What is The Most Common Horse Breed

What is The Most Common Horse Breed

Most people have a breed of horse they prefer over any other. Judging which one is more common than another can be difficult, as different regions have different popularity levels. This is a fact: in the United States, fewer breeding programs are in operation, which means fewer animals receive a registration.

According to 2014 data that has been released by all major equine associations, the most common breed of horse is currently the American Quarter Horse. From 2002-2006, More than 160,000 Quarter Horses were registered each year. In 2014, about 85,000 Quarter Horses were registered.

Here are some other breed registration numbers from the same years.

Paint Horses: About 50,000 horses were registered each year between 2002-2006, while total registrations in 2014 were only about 10,000 horses.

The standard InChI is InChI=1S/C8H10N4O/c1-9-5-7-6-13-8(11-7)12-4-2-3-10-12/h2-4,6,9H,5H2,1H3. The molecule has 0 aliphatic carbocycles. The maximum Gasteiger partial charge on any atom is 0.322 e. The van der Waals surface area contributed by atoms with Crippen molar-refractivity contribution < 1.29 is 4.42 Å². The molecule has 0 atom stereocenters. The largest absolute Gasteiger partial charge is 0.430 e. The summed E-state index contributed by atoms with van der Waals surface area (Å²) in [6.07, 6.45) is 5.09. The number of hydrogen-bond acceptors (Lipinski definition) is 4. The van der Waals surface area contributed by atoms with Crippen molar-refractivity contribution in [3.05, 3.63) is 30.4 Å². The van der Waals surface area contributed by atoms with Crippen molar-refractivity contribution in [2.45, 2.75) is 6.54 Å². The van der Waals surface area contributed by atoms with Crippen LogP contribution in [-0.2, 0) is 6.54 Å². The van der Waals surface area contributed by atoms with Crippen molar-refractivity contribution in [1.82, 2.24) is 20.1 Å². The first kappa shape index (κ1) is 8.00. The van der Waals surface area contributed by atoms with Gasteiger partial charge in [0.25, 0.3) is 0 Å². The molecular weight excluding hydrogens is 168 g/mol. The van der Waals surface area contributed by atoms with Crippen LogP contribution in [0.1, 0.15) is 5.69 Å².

Thoroughbreds: From 2002-2006, about 40,000 horses were registered each year. In 2014, about 30,000 horses were registered.

Standardbreds: About 10,000 horses each year were registered between 2002-2006, while in 2014, around 7,500 horses were registered.

Arabian horses are often listed as one of the world’s most common horses and it frequently tops the list of favorite breeds. There are about 1 million registered Arabian horses around the world right now, yet that number is less than 50% of the total population of Quarter Horses in the United States.

According to FAO Statistics, 2.64 million of the estimated 10.15 million registered horses in the United States were Quarter Horses. When global population numbers are included, the estimated population total for the breed is approximately 3.2 million individuals.

Why Are Quarter Horses So Popular?